Writing about Miró’s works from 1935-36, Jacques Dupin has commented: ‘The serene works of the years devoted to concentration on plastic concerns and to spiritual control of figures and signs now gave way to a new outburst of subjectivism, to an expressionistic unleashing of instinctual forces. The volcano which for some years now had been quiescent suddenly erupted’ (J. Dupin, Joan Miró: Life and Work, London, 1962, p. 262). For all their explosive power, these works are executed with great care and precision, the fantastical creatures rendered with great attention to detail and control. Miró conveys the intensity and fear that pervaded Europe at this time, but never allows his art to be overwhelmed by it – he remains sure-handed and the master of his imagery.
The present work depicts a Catalan farmer and his wife, surrounded by farm animals in the landscape of Montroig. Miró’s love of the countryside dates back to at least 1911 when his father purchased the farmhouse at Montroig that was to play such an important role in his subsequent life and work.
CHRISTIE’S: A remarkable group of nine works by Renè Magritte (1898-1967) – the largest array by the Surrealist master to be offered since Christie’s Harry Torczyner sale in 1998 – is led by Le plagiat (Plagiary), 1940, which unites nature, beauty and mystery (estimate: £2-3 million, illustrated right). Never before offered at auction, it has been in a private Belgian collection since it was painted. This is an incredibly rare work as while many of Magritte’s motifs were revisited in a string of pictures, he created only one other oil painting titled Le plagiat, in 1942 in a vertical format. This work shows the elective affinities which underpinned the greatest of his paintings: a bunch of cut flowers has been shown in a vase, yet instead of the flowers themselves, the viewer sees a related subject, a blooming landscape in a cut-out silhouette. Next to the white vase is a nest with three eggs, an enigmatic presence in the interior view which again allows the outdoors to invade an indoor space. First exhibited in a Salon in Liège in 1940, the year it was painted, Le plagiat was acquired from the exhibition by Ernest van Zuylen, a member of a wealthy merchant family who was both a keen supporter of the arts and a prolific photographer. Magritte painted this original, first version of Le plagiat in January 1940, shortly before the invasion of Belgium but after the beginning of the Second World War. This was a moment of incredible international tension, not least for an artist associated with a subversive view of the world and with political statements that one could imagine would not sit well with any occupying forces. While some artists, especially among the Surrealists, sought to channel, express or address this tension, Magritte instead sought to create a slender ray of light, a beacon of hope. A meditation on beauty, Le plagiat shows a room filled with a bunch of flowers which itself becomes a form of window or portal opening up to a lyrically idyllic landscape. Magritte continued to channel positive feelings in his work throughout the Occupation, following the invasion which occurred only months after Le plagiat was painted.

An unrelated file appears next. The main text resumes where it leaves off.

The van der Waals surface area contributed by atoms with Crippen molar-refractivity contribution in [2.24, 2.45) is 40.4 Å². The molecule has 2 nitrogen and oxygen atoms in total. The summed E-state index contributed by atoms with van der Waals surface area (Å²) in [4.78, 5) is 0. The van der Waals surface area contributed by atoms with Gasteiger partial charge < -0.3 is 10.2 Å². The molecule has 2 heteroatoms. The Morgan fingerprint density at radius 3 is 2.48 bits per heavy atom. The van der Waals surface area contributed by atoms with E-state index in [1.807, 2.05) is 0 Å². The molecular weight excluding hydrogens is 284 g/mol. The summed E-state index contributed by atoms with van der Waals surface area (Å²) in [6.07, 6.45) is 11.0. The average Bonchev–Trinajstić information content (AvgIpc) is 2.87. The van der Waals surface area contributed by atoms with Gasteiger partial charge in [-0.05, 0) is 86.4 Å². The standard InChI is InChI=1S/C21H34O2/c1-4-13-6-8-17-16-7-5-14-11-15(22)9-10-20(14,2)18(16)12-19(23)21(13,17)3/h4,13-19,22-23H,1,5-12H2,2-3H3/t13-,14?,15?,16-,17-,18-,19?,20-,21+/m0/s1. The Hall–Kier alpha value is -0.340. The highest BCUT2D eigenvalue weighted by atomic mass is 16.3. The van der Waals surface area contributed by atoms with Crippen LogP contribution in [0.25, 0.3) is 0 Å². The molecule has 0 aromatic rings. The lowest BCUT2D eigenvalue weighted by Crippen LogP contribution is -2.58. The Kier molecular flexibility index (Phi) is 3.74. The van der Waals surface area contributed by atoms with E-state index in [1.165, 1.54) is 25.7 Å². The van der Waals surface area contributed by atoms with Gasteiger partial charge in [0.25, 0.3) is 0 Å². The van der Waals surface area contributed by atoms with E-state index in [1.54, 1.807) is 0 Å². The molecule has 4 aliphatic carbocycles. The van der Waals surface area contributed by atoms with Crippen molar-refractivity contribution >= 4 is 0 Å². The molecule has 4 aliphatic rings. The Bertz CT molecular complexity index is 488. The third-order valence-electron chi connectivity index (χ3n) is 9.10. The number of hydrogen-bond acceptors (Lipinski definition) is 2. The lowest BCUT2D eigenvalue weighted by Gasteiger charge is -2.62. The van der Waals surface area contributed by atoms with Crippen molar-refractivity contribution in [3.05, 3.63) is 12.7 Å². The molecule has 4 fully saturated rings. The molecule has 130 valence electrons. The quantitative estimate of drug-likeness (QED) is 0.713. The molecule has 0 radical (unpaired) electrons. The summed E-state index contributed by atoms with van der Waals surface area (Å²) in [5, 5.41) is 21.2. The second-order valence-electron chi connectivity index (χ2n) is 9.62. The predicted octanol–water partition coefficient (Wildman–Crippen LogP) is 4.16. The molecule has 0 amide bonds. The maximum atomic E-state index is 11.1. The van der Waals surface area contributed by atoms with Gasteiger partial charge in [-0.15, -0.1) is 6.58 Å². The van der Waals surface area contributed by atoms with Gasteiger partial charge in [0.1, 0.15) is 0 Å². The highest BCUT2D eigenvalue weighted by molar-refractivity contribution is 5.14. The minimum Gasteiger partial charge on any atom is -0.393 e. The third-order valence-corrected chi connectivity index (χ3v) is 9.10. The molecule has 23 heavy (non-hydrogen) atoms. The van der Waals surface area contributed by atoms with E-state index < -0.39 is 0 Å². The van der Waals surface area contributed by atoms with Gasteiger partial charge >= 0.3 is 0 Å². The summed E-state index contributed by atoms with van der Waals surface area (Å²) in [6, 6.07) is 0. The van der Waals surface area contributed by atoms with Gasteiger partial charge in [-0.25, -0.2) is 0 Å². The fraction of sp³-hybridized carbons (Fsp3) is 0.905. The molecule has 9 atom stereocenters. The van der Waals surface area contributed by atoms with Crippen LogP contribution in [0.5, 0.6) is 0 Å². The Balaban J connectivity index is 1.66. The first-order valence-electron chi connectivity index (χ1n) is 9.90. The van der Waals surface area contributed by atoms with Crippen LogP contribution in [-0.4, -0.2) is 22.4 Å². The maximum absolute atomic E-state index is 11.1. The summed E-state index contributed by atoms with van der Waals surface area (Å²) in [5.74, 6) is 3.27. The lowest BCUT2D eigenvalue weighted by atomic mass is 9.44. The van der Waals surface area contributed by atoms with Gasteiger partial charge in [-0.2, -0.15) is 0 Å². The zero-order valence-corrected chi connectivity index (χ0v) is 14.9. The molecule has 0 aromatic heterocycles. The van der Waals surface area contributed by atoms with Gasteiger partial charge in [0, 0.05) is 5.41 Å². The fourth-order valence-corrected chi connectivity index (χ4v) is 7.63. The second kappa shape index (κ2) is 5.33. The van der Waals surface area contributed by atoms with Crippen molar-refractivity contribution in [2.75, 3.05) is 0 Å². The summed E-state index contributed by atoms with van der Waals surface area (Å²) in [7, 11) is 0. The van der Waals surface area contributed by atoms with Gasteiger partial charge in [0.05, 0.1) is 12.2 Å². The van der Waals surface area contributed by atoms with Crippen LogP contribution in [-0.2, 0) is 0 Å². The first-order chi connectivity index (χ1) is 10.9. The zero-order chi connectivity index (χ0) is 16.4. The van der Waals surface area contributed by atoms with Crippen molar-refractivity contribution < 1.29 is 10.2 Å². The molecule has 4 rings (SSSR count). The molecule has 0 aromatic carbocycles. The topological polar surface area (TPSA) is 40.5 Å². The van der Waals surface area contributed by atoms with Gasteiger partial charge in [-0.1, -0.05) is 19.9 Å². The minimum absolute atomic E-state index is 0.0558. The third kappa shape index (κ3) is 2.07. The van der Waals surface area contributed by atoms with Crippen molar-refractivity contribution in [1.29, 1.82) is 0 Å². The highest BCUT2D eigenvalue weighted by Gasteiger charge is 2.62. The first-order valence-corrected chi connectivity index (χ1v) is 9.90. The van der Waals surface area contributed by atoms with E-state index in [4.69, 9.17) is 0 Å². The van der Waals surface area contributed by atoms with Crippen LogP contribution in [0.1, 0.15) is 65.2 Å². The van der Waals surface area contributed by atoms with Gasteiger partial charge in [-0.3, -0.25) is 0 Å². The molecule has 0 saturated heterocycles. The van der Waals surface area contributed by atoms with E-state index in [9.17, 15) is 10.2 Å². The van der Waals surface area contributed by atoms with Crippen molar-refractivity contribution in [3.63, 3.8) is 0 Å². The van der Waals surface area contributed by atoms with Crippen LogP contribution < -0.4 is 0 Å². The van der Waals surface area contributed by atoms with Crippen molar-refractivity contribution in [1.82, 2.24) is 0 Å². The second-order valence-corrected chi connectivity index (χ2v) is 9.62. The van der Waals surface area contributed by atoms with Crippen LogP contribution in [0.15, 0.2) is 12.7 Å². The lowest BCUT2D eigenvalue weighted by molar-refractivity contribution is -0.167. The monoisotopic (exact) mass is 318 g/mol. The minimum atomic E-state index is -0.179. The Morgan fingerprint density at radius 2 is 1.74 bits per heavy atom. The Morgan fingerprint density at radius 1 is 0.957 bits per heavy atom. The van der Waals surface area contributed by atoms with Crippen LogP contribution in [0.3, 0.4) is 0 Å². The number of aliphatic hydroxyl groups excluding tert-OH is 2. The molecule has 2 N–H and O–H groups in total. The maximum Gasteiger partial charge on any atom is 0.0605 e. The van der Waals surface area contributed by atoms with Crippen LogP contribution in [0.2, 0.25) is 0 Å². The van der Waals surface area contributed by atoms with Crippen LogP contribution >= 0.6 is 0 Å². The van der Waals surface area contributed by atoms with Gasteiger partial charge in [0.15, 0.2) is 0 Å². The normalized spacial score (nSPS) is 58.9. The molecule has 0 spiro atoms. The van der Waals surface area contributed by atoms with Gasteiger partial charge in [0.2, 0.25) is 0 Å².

SOTHEBY’S: Les belles relations combines several recurrent preoccupations of Magritte’s art, such as the depiction of faceless, unidentifiable figures, objects suspended in the sky and the juxtaposition of human flesh with everyday objects and landscapes. The fragmentation of the human body and depiction of isolated body parts is not only an important theme in the works of René Magritte, but also one that expresses the essence of Surrealism in general. It contains two concepts central to Surrealist art: that of desire and fetishism, as in the works of, amongst others, Salvador Dalí and Joan Miró, and that of threat and violence, such as in the early sculptures of Alberto Giacometti. Magritte’s use of such imagery and body parts, however, is rarely violent. Rather than evoking a mutilation of a human body, he uses its segments in the same way he would isolate a segment of a landscape or an object and place it in a different, unexpected environment.